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Perspect Int Planif Fam. 1987;(Spec No):1-6.

[Attitudes of Costa Rican students and teachers on sex and population education].

[Article in Spanish]



Students in 34 secondary schools and the last year of primary school throughout Costa Rica were interviewed to determine the attitudes of older students toward sex and population education. The sex, grade level, and geographic region of residence were considered key study variables. To ensure an adequate number of cases in each geographic region, the sample was stratified into 4 zones: downtown San Jose, the rest of metropolitan San Jose, other cantons of the central valley, and cantons outside the central valley. Various smaller studies were also conducted, including brief intelligence tests for 190 students, interviews with 286 parents, focus group debates in 8 schools, surveys of 10 teachers in each school, and interviews with Ministry of Education and other officials. The final questionnaire was very long, consisting of 281 questions as well as data about the student's residence. Although students cooperated in filling out the questionnaires, it was too long and 27% of all students failed to complete it. The average student completed 91% of the questions, but fewer than 1/2 of the 6th year primary students were able to complete it. Costa Rican students gain at least a partial understanding of sex at an early age. Almost all secondary students and 71% of the 6th year primary students knew 1 or more contraceptive methods. Most acquired contraceptive information before the age of 12, often from the mass media. 2/3 said their parents had been important sources of information on sex. Most students said they had received some information on sex or family planning in school, but no influence was seen on knowledge or attitudes. The survey results revealed considerable misinformation about sex and family planning. The attitude of Costa Rican students toward equality of the sexes appears conservative, but it becomes less so as their grade level advances, especially for girls. The majority of students had tolerant or indifferent attitudes toward premarital fertility, the ideal age at marriage, and having 1 or 2 children beyond their ideal average of 2 or 3 children. The 173 out-of-school youths who completed the surveys were even more family oriented and conservative and less well informed about family planning and demographic growth than were the students. Grade level was the most important factor explaining differences in knowledge and attitude toward the issues raised in the survey. Geographic region and socioeconomic level of the parents and much less influence. Special questionnaires administered to 327 teachers in the same secondary schools revealed that they assigned the highest priority to sex education of 8 possible educational innovations. Most teachers assigned a lower priority to population education. Major conclusions of the study were that Costa Rican students would welcome a more systematic program of sex education, but greater attention is required to train teachers in the method and content of sex education and population education.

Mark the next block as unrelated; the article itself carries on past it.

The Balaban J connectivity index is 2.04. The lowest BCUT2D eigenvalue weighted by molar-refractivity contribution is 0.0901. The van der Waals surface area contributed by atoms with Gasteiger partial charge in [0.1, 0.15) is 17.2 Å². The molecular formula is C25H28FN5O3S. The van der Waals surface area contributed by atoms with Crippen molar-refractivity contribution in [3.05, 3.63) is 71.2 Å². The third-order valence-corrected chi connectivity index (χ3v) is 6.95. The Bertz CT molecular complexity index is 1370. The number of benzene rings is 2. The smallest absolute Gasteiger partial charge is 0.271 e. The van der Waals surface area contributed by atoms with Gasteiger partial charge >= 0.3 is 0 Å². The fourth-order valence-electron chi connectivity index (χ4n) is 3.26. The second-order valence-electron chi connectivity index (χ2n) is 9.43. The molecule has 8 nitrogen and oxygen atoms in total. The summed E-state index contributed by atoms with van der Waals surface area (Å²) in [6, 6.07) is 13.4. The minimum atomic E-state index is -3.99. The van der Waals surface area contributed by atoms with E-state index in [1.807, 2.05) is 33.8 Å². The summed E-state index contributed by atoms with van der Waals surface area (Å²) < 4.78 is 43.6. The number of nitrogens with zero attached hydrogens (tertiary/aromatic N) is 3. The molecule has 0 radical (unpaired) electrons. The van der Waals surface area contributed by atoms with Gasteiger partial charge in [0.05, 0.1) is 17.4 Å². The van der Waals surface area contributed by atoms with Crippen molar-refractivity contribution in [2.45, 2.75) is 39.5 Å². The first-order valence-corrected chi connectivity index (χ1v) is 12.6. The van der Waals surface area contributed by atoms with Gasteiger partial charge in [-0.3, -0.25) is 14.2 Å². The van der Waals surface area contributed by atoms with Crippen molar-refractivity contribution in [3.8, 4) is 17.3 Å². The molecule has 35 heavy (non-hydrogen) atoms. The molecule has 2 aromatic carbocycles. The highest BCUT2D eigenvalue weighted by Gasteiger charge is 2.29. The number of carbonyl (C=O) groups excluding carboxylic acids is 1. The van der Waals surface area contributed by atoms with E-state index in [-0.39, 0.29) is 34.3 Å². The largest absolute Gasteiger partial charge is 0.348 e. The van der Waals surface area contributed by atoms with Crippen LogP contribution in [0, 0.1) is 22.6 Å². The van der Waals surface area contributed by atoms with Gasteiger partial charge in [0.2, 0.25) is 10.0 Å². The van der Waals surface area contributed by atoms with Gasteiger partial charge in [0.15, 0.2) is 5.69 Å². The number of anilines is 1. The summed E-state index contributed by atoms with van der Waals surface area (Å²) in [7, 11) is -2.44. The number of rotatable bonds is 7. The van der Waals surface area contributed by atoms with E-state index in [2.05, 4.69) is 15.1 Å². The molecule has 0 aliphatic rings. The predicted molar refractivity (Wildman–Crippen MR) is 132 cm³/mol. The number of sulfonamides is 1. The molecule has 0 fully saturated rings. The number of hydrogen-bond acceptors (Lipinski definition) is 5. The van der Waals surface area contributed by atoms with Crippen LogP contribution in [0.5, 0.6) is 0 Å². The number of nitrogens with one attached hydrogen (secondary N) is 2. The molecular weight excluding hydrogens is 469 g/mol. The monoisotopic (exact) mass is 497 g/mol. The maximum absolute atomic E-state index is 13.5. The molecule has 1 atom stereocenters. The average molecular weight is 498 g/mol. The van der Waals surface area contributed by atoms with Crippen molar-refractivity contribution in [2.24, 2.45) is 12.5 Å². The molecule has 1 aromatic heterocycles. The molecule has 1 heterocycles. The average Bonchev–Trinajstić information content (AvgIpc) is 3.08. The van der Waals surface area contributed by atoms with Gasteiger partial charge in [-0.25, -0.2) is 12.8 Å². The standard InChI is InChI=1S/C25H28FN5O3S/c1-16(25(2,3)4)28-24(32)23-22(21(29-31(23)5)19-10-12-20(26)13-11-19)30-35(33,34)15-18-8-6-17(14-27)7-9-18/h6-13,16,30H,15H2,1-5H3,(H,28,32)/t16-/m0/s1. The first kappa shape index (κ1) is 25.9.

[Indexed for MEDLINE]

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